While most U.S. workplaces shut down during the initial onslaught of COVID-19 in 2020, ISRI’s advocacy team was working to ensure its members’ businesses could stay open by getting recycling declared an essential business. It was a long but productive year of educating federal, state, and local policymakers. “We learned quickly that a lot of government officials knew very little of how recycling sustains the manufacturing industry and produces materials to meet consumers’ everyday needs,” Danielle Waterfield, ISRI’s chief policy officer, recalls. “We educated policymakers at all levels of government that recycling is critical to the nation’s infrastructure and the importance of keeping ISRI members’ doors open.” Those efforts bore fruit when recycling was recognized as essential in nearly every state when federal guidance declared supply chains critical to the nation’s manufacturing infrastructure.
“We learned a lot of lessons from the pandemic,” says Justin Short, ISRI’s manager of government relations. “One was how to continue operations when everything is closed besides essential services. People don’t think about what happens if there’s no place to take the blue bins, and that’s just the residential side.”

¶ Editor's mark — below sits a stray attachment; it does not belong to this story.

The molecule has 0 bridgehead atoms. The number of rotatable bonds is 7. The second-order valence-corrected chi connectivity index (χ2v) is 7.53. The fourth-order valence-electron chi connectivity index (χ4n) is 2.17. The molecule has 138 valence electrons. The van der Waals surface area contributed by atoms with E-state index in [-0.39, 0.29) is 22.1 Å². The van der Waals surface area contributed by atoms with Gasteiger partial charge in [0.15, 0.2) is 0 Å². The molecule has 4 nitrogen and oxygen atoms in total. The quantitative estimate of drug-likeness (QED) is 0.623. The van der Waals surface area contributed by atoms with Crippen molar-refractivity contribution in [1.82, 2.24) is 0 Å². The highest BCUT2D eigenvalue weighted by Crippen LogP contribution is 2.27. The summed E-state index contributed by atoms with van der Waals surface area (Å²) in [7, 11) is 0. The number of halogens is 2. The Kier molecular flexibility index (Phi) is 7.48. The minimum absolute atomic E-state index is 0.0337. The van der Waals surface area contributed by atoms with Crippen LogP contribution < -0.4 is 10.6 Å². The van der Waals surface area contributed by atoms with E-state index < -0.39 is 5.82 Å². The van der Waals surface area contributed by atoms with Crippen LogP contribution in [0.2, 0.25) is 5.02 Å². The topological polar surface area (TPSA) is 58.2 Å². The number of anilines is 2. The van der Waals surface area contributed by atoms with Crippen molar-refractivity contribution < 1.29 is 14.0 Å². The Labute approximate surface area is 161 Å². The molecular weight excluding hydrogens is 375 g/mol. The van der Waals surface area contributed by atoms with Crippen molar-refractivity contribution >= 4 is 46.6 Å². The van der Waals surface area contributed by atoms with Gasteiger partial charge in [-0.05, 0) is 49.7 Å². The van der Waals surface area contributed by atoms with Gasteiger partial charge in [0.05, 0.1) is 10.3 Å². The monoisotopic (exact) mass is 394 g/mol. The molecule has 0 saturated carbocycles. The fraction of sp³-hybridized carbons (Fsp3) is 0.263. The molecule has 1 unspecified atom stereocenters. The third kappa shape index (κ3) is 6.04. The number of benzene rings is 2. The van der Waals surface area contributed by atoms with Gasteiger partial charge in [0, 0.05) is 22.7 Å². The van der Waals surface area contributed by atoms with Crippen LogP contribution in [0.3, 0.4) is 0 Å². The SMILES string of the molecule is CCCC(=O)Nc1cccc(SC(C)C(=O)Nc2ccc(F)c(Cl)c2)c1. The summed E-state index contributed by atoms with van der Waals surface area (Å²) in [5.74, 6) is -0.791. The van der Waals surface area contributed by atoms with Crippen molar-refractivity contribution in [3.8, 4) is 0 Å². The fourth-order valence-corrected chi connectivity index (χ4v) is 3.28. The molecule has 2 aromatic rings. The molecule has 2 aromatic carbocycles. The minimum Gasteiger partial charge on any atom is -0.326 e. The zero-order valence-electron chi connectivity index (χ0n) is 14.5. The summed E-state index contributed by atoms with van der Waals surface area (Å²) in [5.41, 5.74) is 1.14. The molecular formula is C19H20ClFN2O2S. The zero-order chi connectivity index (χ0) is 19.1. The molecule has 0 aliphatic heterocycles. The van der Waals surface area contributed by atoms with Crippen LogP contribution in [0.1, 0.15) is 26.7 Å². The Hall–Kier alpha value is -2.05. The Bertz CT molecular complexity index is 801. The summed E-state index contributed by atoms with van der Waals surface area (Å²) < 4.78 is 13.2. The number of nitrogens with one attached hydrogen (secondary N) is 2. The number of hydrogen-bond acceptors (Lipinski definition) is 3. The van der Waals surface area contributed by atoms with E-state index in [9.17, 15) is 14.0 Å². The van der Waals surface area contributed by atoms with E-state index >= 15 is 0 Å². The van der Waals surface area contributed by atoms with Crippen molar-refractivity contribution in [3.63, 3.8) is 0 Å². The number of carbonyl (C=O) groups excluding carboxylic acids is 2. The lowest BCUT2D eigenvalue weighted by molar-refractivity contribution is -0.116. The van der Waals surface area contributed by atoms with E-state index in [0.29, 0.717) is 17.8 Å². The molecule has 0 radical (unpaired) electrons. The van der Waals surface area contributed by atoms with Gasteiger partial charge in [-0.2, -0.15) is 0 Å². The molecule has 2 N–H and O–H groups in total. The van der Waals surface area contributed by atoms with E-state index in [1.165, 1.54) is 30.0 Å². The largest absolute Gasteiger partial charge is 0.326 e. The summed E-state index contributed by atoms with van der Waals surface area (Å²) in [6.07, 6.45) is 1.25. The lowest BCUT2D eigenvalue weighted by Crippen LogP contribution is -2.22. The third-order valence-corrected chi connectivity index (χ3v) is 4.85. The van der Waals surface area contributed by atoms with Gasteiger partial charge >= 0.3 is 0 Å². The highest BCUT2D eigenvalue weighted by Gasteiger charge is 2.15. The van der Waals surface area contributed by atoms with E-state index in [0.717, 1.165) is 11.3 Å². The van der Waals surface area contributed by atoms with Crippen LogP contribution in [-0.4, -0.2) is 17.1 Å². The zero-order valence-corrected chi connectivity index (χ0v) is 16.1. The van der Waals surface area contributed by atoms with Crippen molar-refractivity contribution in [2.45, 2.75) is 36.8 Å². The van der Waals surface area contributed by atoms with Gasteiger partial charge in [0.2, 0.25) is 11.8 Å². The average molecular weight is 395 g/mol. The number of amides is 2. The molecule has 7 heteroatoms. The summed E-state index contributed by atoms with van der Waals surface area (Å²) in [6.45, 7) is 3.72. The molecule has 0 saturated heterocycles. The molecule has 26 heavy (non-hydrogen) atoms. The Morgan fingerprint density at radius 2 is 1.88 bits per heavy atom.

Following that big win for the industry, ISRI’s advocacy team approached 2021 with a new, related mission: pushing the message “Recycling Is Essential” into state legislatures. As 2020 ended, a group of ISRI member legislative advocates approached Waterfield with a plan to raise awareness in state legislatures through nonbinding resolutions or similar measures applauding the industry’s efforts during the pandemic.